/ Training calves for slabs

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Kemics 10 Jun 2019

I always get insanely pumped calves when tippy toeing up long slabs. Has anyone ever done any specific exercises to strengthen their calves. Loads of calf raises? 

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Mr Fuller 10 Jun 2019
In reply to Kemics:

Weighed calf raises and calf lowers, but going running and cycling will make a big difference too.

Post edited at 13:13
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Jon Greengrass 10 Jun 2019
In reply to Kemics:

I was a toe walker as a child, concerned parents took me to see a doctor, who said I would grow out of it as a I grew (heavier). I didn't I just developed very strong calf muscles, and stopped toe-walking so people didn't take the piss about me prancing about in imaginary high-heels. I've never experienced any calf pump when climbing due to my strong calf muscles, therefore I would recommend toe-walking or sawing the heels of your favourite pair of stilettos.

Post edited at 13:21
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snoop6060 10 Jun 2019
In reply to Kemics:

Get a toeboard. A beastmaker 2000 screwed to a skirting board for example. Just train your toes just like your fingers. To be fair I can imagine this actually working. 

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Jon Stewart 10 Jun 2019
In reply to Kemics:

I get excruciating foot pain, rather than calf-pump when I tippy-toe up long slabs. Then I have a massive tantrum, wailing about how shit and pointless slabs are. Then rather than vowing to start training on a toe-board, or somesuch, I swear to never climb a f*cking slab ever again. 

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pasbury 10 Jun 2019
In reply to Kemics:

Depends on angle and whether you’re edging or smearing? Low angle and or smears; keep ankles low and relax, you’re not crimping with your toes you’re just standing.

Steep and edgy; e.g. slate, stiffer shoes help, experiment with the angles of your foot to the rock, ankle low or high, weight over big toe, inside of ankle turned in. Every move on a slab can be a rest, get your feet comfortable in between moves, tension or force only needed during the move.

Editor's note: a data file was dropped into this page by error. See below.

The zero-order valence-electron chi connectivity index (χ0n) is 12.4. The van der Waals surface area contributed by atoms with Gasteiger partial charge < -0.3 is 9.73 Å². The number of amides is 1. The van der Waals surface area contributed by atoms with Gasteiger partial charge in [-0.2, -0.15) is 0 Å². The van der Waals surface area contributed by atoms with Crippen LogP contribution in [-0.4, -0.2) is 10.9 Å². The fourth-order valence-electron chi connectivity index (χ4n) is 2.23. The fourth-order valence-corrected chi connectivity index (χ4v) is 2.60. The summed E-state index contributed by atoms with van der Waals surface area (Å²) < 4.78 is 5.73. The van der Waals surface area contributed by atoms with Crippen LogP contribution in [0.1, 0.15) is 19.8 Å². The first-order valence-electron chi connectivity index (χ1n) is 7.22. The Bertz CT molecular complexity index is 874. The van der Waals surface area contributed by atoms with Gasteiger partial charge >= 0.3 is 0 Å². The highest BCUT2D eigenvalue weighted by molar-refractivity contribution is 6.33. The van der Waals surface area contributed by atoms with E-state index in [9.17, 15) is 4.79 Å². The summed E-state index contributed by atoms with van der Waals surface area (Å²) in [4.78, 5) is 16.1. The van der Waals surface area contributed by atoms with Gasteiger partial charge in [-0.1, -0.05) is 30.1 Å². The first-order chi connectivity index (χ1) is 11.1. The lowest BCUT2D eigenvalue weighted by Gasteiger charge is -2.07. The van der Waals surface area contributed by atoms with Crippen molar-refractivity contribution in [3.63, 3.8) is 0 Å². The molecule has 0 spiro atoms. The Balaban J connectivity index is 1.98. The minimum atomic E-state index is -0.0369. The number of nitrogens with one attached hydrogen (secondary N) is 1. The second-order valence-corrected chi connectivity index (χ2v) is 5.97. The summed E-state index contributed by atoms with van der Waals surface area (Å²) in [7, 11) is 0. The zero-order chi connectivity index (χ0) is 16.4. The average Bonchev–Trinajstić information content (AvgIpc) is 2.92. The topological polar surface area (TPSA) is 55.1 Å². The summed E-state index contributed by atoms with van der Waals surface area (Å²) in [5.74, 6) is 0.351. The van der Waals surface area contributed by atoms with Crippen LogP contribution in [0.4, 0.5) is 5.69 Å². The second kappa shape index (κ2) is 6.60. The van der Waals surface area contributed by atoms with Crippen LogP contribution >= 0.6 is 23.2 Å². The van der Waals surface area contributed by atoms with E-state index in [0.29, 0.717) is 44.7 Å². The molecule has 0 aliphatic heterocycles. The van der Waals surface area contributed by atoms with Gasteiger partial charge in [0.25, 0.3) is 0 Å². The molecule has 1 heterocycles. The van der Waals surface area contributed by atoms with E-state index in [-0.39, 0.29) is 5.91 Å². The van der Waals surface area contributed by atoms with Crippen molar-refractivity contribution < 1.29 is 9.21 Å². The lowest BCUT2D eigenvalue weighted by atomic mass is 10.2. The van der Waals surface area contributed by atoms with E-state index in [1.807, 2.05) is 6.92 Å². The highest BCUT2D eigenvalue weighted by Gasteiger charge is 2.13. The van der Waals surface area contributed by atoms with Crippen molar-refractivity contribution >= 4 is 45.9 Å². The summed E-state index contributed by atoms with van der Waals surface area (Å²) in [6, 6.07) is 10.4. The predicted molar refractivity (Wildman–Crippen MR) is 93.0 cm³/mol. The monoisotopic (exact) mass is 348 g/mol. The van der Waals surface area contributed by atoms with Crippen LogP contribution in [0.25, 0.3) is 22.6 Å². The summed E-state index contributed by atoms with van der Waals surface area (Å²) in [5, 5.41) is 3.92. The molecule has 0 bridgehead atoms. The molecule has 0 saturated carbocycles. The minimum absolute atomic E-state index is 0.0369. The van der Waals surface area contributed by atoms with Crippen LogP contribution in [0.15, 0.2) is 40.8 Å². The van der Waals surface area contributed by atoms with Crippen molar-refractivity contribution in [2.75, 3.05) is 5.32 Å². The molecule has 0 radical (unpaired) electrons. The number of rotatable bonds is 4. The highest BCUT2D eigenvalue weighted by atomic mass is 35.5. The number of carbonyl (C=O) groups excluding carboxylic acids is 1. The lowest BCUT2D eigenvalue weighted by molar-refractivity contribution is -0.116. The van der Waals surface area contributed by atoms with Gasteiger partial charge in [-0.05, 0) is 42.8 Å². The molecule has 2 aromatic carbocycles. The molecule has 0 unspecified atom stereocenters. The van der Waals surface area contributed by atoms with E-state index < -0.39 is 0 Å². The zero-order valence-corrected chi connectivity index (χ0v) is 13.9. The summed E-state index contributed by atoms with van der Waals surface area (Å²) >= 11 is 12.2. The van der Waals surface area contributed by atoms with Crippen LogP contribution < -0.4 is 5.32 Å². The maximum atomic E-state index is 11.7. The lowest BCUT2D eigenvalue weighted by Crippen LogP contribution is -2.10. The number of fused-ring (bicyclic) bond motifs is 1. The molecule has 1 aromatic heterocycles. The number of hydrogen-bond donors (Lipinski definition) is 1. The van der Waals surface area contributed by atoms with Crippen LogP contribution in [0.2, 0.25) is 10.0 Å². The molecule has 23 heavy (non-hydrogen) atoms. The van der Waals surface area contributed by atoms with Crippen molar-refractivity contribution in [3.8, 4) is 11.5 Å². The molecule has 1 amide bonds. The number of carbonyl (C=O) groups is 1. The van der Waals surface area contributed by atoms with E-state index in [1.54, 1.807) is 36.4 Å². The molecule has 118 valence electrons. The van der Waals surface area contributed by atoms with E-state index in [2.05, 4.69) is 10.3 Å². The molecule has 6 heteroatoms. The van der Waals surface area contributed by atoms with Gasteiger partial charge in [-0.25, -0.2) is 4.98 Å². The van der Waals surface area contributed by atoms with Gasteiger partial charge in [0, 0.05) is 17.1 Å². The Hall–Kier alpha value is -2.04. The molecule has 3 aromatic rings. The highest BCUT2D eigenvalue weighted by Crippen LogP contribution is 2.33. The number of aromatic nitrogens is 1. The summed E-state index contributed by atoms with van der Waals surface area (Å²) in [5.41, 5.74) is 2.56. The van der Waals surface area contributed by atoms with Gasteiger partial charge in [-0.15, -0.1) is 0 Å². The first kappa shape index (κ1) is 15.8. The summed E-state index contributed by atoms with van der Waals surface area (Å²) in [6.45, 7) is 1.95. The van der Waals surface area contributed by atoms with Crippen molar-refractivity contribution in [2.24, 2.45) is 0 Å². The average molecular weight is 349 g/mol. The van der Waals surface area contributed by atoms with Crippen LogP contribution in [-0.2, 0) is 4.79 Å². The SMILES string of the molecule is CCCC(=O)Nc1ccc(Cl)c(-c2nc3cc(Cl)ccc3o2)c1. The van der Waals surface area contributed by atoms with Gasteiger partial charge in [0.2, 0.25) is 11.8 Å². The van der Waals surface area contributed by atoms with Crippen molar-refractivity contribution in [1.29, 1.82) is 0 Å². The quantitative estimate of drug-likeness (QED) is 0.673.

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tlouth7 11 Jun 2019
In reply to Kemics:

For calf muscular endurance I have found* steep hill reps (running) to be effective. Also moderately slow runs where you remain on your toes.

The advantage of running/cycling in this context is that you will do far more reps than most of us could put up with as a dedicated exercise.

*I am not a medical or exercise professional

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LeeWood 11 Jun 2019
In reply to Kemics:

I find that shoes with stiffer soles help 

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Kemics 11 Jun 2019
In reply to all:

Thanks for the recommendations. Think im going to mix some specific calf raises with some hill sprints. Could always do with more cardio so seems like a good compromise to hit both

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pasbury 11 Jun 2019
In reply to Kemics:

Don’t forget technique!

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john arran 11 Jun 2019
In reply to Kemics:

Rather than training calves for slabs I think you'd be better off training kids, as they will have more natural aptitude.

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